Severe weather hit the central United States over the last several days, spawning several tornadoes, large hail and damaging straight-line winds. The town of Moore, Oklahoma experienced the worst of the outbreak. A rare EF5 tornado, the most powerful ranking on the Enhanced Fujita Scale, obliterated scores of buildings and killed at least 24 people, 9 of them children. The tornado was reported to be 1.3 miles wide and spent 40 minutes on the ground, leaving a 17 mile trail of destruction. According to AIR Worldwide, the estimated value at risk from the EF5 is between USD2 billion and USD6 billion. Oklahoma’s Insurance Commissioner, John Doak, stated that insured losses could exceed the cost of the 2011 Joplin tornado, which was nearly USD3 billion.
Posts Tagged ‘US’
While reinsurance premiums remained broadly stable in the established markets of the United States, Canada and Western Europe between 2007 and 2011, strong growth has been recorded in emerging market regions, particularly China, India and other countries in South and East Asia.
Thirty-five percent of insured natural catastrophe losses between 2009 and 2011 were located in Asia while only 33 percent were in the United States. Australia and New Zealand also saw a marked increase in natural catastrophe insured losses during this period, with 19 percent of the total. This is in stark contrast to the long-term trend of more than three-quarters of all insured natural catastrophe losses occurring in the United States.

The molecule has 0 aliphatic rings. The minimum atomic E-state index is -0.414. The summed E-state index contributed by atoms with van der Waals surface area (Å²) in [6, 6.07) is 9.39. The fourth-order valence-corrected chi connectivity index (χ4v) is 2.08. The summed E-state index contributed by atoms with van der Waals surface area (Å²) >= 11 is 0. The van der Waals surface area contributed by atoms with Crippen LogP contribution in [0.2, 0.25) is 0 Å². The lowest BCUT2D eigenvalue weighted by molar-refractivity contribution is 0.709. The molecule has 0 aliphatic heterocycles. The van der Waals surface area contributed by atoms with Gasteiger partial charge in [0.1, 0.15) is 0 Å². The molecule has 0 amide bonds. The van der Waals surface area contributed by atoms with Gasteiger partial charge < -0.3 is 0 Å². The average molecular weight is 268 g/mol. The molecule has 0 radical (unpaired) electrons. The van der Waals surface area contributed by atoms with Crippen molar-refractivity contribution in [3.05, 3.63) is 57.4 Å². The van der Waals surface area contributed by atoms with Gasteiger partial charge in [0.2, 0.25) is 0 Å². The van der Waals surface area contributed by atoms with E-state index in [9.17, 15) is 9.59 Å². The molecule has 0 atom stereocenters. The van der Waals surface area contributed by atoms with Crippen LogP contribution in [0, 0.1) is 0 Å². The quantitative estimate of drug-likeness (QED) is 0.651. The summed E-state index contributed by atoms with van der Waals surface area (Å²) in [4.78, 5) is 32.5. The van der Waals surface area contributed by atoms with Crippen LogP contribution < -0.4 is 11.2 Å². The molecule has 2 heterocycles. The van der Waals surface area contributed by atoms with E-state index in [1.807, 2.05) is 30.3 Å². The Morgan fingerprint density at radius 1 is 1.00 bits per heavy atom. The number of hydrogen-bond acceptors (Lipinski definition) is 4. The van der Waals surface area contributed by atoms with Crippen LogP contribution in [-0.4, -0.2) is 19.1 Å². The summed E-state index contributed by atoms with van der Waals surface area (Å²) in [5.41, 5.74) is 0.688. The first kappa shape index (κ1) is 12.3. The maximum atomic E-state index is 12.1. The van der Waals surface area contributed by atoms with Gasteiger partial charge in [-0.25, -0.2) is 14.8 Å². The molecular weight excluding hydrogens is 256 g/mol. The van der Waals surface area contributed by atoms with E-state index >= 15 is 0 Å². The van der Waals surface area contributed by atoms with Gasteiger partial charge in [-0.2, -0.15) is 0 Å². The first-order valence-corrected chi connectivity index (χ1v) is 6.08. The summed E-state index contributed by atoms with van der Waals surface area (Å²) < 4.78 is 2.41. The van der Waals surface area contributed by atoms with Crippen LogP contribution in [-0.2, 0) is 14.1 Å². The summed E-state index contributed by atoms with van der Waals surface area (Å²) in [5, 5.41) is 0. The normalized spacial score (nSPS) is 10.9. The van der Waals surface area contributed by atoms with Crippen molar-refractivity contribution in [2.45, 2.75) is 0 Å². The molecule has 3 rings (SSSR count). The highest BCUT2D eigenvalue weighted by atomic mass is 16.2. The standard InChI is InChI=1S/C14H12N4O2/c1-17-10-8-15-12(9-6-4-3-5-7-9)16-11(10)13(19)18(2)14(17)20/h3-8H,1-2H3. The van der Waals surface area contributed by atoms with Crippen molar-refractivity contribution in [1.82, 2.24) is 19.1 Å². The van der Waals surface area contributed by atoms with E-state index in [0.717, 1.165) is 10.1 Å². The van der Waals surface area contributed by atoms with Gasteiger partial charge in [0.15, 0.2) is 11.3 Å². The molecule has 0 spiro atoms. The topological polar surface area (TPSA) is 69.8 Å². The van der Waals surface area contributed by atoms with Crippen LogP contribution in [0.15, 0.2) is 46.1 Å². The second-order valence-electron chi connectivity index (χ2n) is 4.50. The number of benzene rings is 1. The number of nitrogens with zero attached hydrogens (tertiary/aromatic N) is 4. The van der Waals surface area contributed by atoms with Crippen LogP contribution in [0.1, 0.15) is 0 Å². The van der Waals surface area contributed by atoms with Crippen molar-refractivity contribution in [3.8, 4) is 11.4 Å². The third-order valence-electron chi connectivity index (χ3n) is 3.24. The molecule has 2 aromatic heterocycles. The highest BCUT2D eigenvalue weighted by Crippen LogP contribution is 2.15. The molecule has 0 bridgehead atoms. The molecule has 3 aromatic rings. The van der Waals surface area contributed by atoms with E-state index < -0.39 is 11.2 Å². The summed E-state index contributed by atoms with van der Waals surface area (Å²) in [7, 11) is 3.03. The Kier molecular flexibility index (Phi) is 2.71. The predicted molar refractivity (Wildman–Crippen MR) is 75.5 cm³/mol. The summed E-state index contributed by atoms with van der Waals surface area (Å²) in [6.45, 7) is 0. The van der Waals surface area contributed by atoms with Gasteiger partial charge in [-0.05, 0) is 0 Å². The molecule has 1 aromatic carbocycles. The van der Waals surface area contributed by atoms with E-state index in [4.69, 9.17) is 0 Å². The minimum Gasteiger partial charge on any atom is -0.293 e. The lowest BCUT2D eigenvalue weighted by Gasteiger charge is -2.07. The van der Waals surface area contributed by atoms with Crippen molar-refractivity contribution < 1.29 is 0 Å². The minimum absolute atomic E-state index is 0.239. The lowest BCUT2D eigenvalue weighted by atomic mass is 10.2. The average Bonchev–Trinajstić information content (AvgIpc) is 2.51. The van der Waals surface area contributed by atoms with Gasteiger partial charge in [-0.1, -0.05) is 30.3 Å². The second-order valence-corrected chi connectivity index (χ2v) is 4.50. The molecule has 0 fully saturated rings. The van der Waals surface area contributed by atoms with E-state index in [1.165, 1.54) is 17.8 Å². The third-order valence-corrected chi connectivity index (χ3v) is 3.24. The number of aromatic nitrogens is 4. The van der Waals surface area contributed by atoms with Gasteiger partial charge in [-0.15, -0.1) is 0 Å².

Here we review recent GC Capital Ideas posts that have focused on 2013 reinsurance pricing trends.
April 1 Renewals See Reinsurance Pricing Stabilize Amid Dynamic Capital Growth: Guy Carpenter reports that dynamic capital growth and ample reinsurance capacity resulted in a relatively stable renewal at April 1, 2013. In a briefing released today, Guy Carpenter comments that the convergence of traditional and alternative capital sources is changing the marketplace, with non-traditional capacity now making up an estimated 14 percent of global property catastrophe limit.
Japan Values Long-Term Continuity: As in every past year, Japanese (re)insurers look to the January 1, 2013, reinsurance renewal for guidance as to the likely state of the market for their renewals at April 1. This year they will have been encouraged with a market characterized by excess capital, overcapacity and easing prices for loss-free business. This scenario is evidenced by the Guy Carpenter Global Property Catastrophe Reinsurance Rate on Line index, which fell at renewal, albeit marginally. This environment will come as a welcome change to Japanese buyers, who have fought their way through the last two renewals against adverse market conditions caused by a series of significant losses in the Asia Pacific region.
Chart: Guy Carpenter Regional Rate on Line Index, January 2013: There was variation regionally in the Guy Carpenter Regional Property Catastrophe Reinsurance Rate on Line (ROL) index. U.S. property catastrophe pricing was most affected by the landfall of Superstorm Sandy while other regions were flat to down.